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Foundation Cracks Don’t Have to Spell Disaster

Cracks in the foundation of your house can be signs of a problem. This doesn’t mean that you should automatically worry if you see a few small cracks, however. Believe it or not, there are a few perfectly normal reasons why cracks can appear in your foundation. It’s important to look into the issue if you notice cracks – but hold off on assuming the worst until you determine whether there’s a problem worth worrying about.

What Causes Foundation Cracks?

There are a few different things that can cause cracks in your foundation. In some cases, the cracks are simply caused by the settling of your home over time or soil expansion if your home is built on land with a lot of clay in the soil. Other potential causes of foundation cracks include:

  • Drainage issues around the home
  • Insufficient reinforcement to support the weight of the house
  • Major home renovations or add-ons such as adding a second story
  • Tree roots under the soil
  • Earthquakes, sinkholes or landslides that have affected the area
  • Deep soil freezing during the winter

As you can see, there are a lot of potential reasons why cracks might appear in your foundation. This isn’t even an all-inclusive list! Despite the wide range of possible causes, it’s important to not get ahead of yourself and worry over the cracks until you’ve figured out whether they actually indicate a serious problem.

Examining Foundation Cracks

The first thing you should do when you notice cracks in your foundation is getting a good look at them and where they appear. Taking photos may help with this since they’ll give you an easy-to-access reference later on. If possible, include an object of known size in the pictures to give you a sense of scale; coins, ink pens or other common objects are easy to use in this regard.

When looking at the cracks in your foundation, take note of the direction of the crack, how wide the crack is and whether it has a uniform width. If there is an obvious point of origin (such as a crack that starts at the corner of a basement window or foundation vent) then you should take note of this as well. If you have a crawlspace or basement under your home, go in and examine the foundation wall from the other side to see if the crack is visible there was well. The more information you have about the crack, the easier it will be to determine whether there’s a problem.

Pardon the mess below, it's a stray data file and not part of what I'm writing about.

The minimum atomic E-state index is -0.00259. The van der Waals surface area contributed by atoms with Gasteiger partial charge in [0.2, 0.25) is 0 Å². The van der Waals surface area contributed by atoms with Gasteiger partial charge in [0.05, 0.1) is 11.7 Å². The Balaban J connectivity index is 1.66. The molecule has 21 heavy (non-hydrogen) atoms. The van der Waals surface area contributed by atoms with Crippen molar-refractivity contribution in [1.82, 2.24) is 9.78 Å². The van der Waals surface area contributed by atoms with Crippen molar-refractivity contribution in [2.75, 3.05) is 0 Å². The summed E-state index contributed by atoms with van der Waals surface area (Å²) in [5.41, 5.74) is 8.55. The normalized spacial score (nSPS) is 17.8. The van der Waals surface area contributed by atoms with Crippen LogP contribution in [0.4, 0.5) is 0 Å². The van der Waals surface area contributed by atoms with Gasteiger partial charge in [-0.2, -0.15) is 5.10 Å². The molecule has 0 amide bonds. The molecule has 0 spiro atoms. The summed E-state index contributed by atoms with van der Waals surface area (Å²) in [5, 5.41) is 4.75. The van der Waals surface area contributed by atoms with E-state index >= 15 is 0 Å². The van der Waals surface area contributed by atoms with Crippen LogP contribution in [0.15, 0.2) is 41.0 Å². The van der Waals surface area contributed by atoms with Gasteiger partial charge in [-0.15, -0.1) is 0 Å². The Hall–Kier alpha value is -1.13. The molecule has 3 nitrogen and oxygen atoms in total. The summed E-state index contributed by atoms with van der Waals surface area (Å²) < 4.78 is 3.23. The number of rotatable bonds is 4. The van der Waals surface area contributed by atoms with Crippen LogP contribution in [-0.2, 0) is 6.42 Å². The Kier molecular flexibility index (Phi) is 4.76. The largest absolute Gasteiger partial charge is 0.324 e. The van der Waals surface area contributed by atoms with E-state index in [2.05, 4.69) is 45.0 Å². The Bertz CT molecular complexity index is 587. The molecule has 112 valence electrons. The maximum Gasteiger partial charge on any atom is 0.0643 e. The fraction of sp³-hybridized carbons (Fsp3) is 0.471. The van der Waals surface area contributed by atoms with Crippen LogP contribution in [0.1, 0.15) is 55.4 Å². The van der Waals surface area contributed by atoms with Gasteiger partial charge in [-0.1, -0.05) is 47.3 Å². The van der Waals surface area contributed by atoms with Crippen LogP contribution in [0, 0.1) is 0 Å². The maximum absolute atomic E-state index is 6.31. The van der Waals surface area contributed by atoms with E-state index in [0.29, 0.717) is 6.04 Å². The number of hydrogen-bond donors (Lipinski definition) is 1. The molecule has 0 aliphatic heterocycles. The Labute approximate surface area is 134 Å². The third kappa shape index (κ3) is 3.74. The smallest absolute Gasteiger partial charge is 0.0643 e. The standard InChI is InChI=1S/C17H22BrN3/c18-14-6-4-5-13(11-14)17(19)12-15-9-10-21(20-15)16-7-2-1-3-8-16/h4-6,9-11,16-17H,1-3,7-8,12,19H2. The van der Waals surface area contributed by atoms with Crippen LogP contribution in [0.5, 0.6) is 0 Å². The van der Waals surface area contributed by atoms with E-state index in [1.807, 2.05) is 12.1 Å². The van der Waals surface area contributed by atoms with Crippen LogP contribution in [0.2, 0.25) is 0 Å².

Is the Crack a Problem?

Small, thin cracks in the foundation usually aren’t much to be concerned about; they typically form as the house and the soil beneath it settle into place. Likewise, small cracks that appear after a particularly harsh winter shouldn’t be a major concern since they are easy to seal before the next bout of cold weather comes around. There are some cracks that you need to watch out for, though.

Horizontal cracks, straight vertical cracks, and cracks that are wider at one end than the other are all signs of potential problems. These can indicate that the foundation is cracking due to a much larger problem than just settling or bad weather. Check the depth of the crack, especially if you have a crawlspace or basement; a crack that goes all the way through the foundation wall can be very bad indeed. You should also see if there are multiple cracks forming around the same area or if any of the cracked areas correspond with cracks or other issues inside the house.

If the cracks seem recent, clean up the area and place marks on the wall beside the cracks. This will let you look for new debris or changes to the crack length over the next several days. Large cracks or cracks that seem to still be growing need to be repaired before they can cause significant issues.

Are You Worried About Your Foundation?

Even if you’re handy around the house, you might not be confident in your ability to analyze cracks in your foundation. Fortunately, there are pros out there who can examine your foundation and help you take whatever action is needed to fix any problems. Working together, I can help you find the professional you need, backing up your decision with recommendations from people you trust.

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